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Field Description

The Department of Journalism and the Writing Professions offers students many exciting ways to study journalism in the media capital of the world and to master the ability to do research, conduct interviews, organize material and write clearly no matter what field a student hopes to enter. Its faculty brings a wide variety of professional experience to the classroom.

Students in journalism classes do original reporting, pursuing their ideas throughout the metropolitan area. Opportunities to publish are available in Dollars & Sense, published by the department and winner of numerous national awards; on the Writing New York blog; and in a variety of professional publications. Journalism students also gain valuable experience through internships at news organizations and publishing houses, major newspapers, magazines, television and radio stations, news and entertainment websites, and book publishers.

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The Majors

Journalism

Journalism majors improve their research, writing, interviewing, editing, and storytelling abilities and knowledge of the city, the country, and the world in preparation for careers in journalism, the Internet and new media, book and magazine publishing, television and radio, music and the arts, the film industry, business, education, government, and law. Students work closely with expert faculty and in internships across the writing-related professions. Internships provide on-the-job experience for students interested in such fields as radio, network and cable TV, newspapers, magazines, wire services, business and financial journalism, and book publishing.

The Department of Journalism and the Writing Professions offers two specializations: journalism and creative writing, and business journalism. Each specialization is outlined in detail below.

Interested students should contact the Department of Journalism and the Writing Professions, Room 7-263 in the Newman Vertical Campus, telephone: 646-312-3974.

Each specialization is outlined in detail below. Interested students can contact the Journalism office at (646) 312-3974.


Journalism and Creative Writing Specialization

The journalism and creative writing specialization helps students develop research, interviewing, writing, editing, and multimedia storytelling skills that are crucial to success across a broad spectrum of fields and professions in this information age. A faculty of professional writers and editors teach students to research, report, interview, and write about urban affairs, politics, crime and the courts, arts and culture, law, education, science, sports, and many other topics.

Program Prerequisite
The Individual and the News in the Information Age3 credits

Core Journalism Curriculum            (15 credits)
Journalistic Writing4 credits
Media Ethics3 credits
Advanced Reporting and Writing4 credits
or 
Multimedia Reporting4 credits

JRN 5050, JRN 5051, or JRN 5052 

Media Internship4 credits
or 

Narrative Writing ( ENG 4920)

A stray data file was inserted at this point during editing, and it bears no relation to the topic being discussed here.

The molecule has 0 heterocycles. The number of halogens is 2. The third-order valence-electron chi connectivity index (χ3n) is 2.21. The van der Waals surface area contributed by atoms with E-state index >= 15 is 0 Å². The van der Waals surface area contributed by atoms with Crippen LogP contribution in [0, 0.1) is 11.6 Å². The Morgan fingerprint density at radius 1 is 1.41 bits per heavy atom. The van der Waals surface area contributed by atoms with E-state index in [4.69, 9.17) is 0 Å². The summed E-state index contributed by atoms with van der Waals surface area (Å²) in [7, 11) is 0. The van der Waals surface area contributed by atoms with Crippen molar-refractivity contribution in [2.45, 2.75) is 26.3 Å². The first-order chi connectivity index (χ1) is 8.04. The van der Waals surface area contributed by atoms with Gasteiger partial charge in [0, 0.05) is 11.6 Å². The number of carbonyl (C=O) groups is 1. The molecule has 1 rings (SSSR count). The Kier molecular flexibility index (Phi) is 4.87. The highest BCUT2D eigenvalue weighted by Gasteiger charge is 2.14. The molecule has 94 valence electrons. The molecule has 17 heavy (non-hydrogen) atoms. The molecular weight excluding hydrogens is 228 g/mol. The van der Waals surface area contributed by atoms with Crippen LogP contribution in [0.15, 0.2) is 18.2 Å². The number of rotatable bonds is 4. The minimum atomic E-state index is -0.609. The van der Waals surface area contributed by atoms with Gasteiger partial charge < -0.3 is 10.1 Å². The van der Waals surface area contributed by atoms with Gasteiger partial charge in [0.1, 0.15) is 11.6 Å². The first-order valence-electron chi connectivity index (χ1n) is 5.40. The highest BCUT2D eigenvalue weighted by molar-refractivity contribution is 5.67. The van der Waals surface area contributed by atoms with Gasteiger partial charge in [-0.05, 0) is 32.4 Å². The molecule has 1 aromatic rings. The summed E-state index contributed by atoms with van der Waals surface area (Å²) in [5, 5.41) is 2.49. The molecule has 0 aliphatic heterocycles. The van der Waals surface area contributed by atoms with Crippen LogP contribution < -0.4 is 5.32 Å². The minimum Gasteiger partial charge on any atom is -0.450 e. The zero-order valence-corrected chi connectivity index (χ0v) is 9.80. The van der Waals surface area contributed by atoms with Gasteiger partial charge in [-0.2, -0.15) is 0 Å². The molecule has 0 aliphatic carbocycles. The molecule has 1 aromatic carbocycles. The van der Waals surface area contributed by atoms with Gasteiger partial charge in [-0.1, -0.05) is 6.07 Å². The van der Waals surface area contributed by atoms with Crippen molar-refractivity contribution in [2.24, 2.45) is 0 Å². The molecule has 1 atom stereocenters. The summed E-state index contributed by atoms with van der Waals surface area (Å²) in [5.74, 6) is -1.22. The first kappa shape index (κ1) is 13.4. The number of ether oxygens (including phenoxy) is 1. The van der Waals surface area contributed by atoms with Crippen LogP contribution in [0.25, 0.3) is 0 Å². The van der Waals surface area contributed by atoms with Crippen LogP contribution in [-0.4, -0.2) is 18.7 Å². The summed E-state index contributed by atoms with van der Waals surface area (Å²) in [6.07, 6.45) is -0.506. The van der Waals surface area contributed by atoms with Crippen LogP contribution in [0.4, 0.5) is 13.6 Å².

4 credits

Specialization Electives                 (9-11 credits)
Feature Article Writing3 credits

Photojournalism ( ART 3064)

 

3 credits

Electronic Research Methods and Resources for Writers ( LIB 3065)

3 credits
Copy Editing3 credits
Business and Financial Writing4 credits
Television Field Reporting3 credits

Documentary Film ( ENG 3280)

 

3 credits
Science Communication3 credits
Journalistic Criticism and Reviewing3 credits
Journalistic Blogging3 credits
JRN 3520Advanced Multimedia Reporting3 credits
Creative Nonfiction3 credits

Workshop: Fiction Writing ( ENG 3610)

3 credits

Sudden Fiction -- Crafting Short Short Stories ( ENG 3615)

3 credits

Workshop: Playwriting ( THE 3052)

3 credits
Workshop: Film and Television Writing3 credits
Environmental Reporting3 credits
Sportswriting3 credits
Topics in Journalism3 credits
Press Coverage of Politics and Policy3 credits
A Century of Muckraking: Investigating Corporations, Corruption and Governmental Crooks3 credits
Journalism and the Literary Imagination3 credits
Investigative Reporting3 credits

Narrative Writing ( ENG 4920)

4 credits
Independent Study in JournalismVariable

JRN 5050, JRN 5051, or JRN 5052

Media Internship4 credits
Journalism Honors I and II3 credits
Plus 
Two Courses in Literature at the 3000 level or above6 credits

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Business Journalism Specialization

This program will teach students how to function as business and financial journalists, for a news organization or on their own. Students will learn how to report on companies, analyze economic trends and find regional variations in them, understand financial markets and their impact on society, and write journalistic articles for a wide range of outlets, including newspapers and magazines, television and radio and the Internet. The specialization will help students develop research, reporting, and interviewing skills; learn to mine data; develop article ideas, and communicate news to different audiences.

 Program Prerequisite
Perspectives on the News3 credits
Core Curriculum            (15 credits)
Journalistic Writing4 credits
Business and Financial Writing4 credits
Media Ethics3 credits

JRN 5050, JRN 5051, or JRN 5052 

Media Internship4 credits
or 

Narrative Writing ( ENG 4920)

 

4 credits
Business Journalism Elective    (3 credits)
One course chosen from:
Covering the Financial Markets3 credits

Covering Wealth and Poverty

3 credits
Additional Journalism Electives    (6 – 8 credits)